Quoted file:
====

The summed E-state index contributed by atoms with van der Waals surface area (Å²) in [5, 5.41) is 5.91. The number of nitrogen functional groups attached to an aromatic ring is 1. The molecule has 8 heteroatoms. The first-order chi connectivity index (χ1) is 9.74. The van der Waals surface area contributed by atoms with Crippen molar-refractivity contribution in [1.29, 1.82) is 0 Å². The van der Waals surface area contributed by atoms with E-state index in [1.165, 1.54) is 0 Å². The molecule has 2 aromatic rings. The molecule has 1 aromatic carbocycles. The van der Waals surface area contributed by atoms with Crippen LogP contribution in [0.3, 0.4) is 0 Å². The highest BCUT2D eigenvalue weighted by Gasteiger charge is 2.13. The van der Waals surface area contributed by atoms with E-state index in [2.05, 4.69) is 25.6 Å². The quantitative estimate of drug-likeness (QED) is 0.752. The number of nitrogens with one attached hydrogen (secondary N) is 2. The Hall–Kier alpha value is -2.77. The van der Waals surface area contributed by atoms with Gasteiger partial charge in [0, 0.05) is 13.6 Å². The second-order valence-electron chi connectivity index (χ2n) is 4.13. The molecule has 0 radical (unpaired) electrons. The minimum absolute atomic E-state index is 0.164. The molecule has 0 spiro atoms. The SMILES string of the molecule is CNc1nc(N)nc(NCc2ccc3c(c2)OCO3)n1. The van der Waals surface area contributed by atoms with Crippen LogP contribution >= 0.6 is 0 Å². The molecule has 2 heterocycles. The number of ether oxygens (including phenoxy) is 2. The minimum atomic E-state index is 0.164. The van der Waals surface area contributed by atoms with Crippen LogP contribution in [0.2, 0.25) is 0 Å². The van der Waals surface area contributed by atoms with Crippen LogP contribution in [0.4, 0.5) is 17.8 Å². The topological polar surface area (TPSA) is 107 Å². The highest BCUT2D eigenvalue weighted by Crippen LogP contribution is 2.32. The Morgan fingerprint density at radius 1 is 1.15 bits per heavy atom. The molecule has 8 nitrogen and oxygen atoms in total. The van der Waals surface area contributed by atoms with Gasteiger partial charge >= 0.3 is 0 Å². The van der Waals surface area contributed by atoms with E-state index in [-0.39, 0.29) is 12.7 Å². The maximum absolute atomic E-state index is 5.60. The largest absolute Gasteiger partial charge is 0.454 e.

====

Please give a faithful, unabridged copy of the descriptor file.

The summed E-state index contributed by atoms with van der Waals surface area (Å²) in [5, 5.41) is 5.91. The number of nitrogen functional groups attached to an aromatic ring is 1. The molecule has 8 heteroatoms. The first-order chi connectivity index (χ1) is 9.74. The van der Waals surface area contributed by atoms with Crippen molar-refractivity contribution in [1.29, 1.82) is 0 Å². The van der Waals surface area contributed by atoms with E-state index in [1.165, 1.54) is 0 Å². The molecule has 2 aromatic rings. The molecule has 1 aromatic carbocycles. The van der Waals surface area contributed by atoms with Crippen LogP contribution in [0.3, 0.4) is 0 Å². The highest BCUT2D eigenvalue weighted by Gasteiger charge is 2.13. The van der Waals surface area contributed by atoms with E-state index in [2.05, 4.69) is 25.6 Å². The quantitative estimate of drug-likeness (QED) is 0.752. The number of nitrogens with one attached hydrogen (secondary N) is 2. The Hall–Kier alpha value is -2.77. The van der Waals surface area contributed by atoms with Gasteiger partial charge in [0, 0.05) is 13.6 Å². The second-order valence-electron chi connectivity index (χ2n) is 4.13. The molecule has 0 radical (unpaired) electrons. The minimum absolute atomic E-state index is 0.164. The molecule has 0 spiro atoms. The SMILES string of the molecule is CNc1nc(N)nc(NCc2ccc3c(c2)OCO3)n1. The van der Waals surface area contributed by atoms with Crippen LogP contribution >= 0.6 is 0 Å². The molecule has 2 heterocycles. The number of ether oxygens (including phenoxy) is 2. The minimum atomic E-state index is 0.164. The van der Waals surface area contributed by atoms with Crippen LogP contribution in [0.2, 0.25) is 0 Å². The van der Waals surface area contributed by atoms with Crippen LogP contribution in [0.4, 0.5) is 17.8 Å². The topological polar surface area (TPSA) is 107 Å². The highest BCUT2D eigenvalue weighted by Crippen LogP contribution is 2.32. The Morgan fingerprint density at radius 1 is 1.15 bits per heavy atom. The molecule has 8 nitrogen and oxygen atoms in total. The van der Waals surface area contributed by atoms with Gasteiger partial charge >= 0.3 is 0 Å². The van der Waals surface area contributed by atoms with E-state index in [-0.39, 0.29) is 12.7 Å². The maximum absolute atomic E-state index is 5.60. The largest absolute Gasteiger partial charge is 0.454 e.